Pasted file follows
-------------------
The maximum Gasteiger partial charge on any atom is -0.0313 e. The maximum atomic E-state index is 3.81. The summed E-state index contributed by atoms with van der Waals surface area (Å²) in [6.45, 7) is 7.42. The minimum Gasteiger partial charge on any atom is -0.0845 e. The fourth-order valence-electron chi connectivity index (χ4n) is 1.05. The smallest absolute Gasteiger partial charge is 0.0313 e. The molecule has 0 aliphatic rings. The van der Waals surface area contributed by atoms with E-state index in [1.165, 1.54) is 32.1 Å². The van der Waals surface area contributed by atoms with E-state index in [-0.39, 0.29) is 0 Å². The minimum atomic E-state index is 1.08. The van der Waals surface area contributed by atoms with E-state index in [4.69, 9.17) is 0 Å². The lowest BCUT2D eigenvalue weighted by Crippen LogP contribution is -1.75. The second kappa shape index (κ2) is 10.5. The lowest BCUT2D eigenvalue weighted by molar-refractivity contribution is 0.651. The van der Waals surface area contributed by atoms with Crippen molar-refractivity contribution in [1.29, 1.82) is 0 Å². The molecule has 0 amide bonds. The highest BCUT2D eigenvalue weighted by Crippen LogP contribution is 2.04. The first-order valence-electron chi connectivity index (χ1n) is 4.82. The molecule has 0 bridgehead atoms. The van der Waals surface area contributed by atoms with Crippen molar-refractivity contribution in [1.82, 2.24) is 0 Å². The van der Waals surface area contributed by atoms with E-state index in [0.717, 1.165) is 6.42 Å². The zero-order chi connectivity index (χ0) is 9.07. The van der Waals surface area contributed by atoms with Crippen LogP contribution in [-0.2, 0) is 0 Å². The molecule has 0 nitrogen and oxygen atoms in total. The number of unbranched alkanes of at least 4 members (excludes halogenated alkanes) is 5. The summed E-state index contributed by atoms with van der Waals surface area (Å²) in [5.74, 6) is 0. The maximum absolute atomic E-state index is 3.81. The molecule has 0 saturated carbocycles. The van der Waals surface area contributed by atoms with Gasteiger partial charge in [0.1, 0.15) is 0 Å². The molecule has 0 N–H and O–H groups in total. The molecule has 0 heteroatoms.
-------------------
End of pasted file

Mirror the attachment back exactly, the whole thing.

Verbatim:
The maximum Gasteiger partial charge on any atom is -0.0313 e. The maximum atomic E-state index is 3.81. The summed E-state index contributed by atoms with van der Waals surface area (Å²) in [6.45, 7) is 7.42. The minimum Gasteiger partial charge on any atom is -0.0845 e. The fourth-order valence-electron chi connectivity index (χ4n) is 1.05. The smallest absolute Gasteiger partial charge is 0.0313 e. The molecule has 0 aliphatic rings. The van der Waals surface area contributed by atoms with E-state index in [1.165, 1.54) is 32.1 Å². The van der Waals surface area contributed by atoms with E-state index in [-0.39, 0.29) is 0 Å². The minimum atomic E-state index is 1.08. The van der Waals surface area contributed by atoms with E-state index in [4.69, 9.17) is 0 Å². The lowest BCUT2D eigenvalue weighted by Crippen LogP contribution is -1.75. The second kappa shape index (κ2) is 10.5. The lowest BCUT2D eigenvalue weighted by molar-refractivity contribution is 0.651. The van der Waals surface area contributed by atoms with Crippen molar-refractivity contribution in [1.29, 1.82) is 0 Å². The molecule has 0 amide bonds. The highest BCUT2D eigenvalue weighted by Crippen LogP contribution is 2.04. The first-order valence-electron chi connectivity index (χ1n) is 4.82. The molecule has 0 bridgehead atoms. The van der Waals surface area contributed by atoms with Crippen molar-refractivity contribution in [1.82, 2.24) is 0 Å². The van der Waals surface area contributed by atoms with E-state index in [0.717, 1.165) is 6.42 Å². The zero-order chi connectivity index (χ0) is 9.07. The van der Waals surface area contributed by atoms with Crippen LogP contribution in [-0.2, 0) is 0 Å². The molecule has 0 nitrogen and oxygen atoms in total. The number of unbranched alkanes of at least 4 members (excludes halogenated alkanes) is 5. The summed E-state index contributed by atoms with van der Waals surface area (Å²) in [5.74, 6) is 0. The maximum absolute atomic E-state index is 3.81. The molecule has 0 saturated carbocycles. The van der Waals surface area contributed by atoms with Gasteiger partial charge in [0.1, 0.15) is 0 Å². The molecule has 0 N–H and O–H groups in total. The molecule has 0 heteroatoms.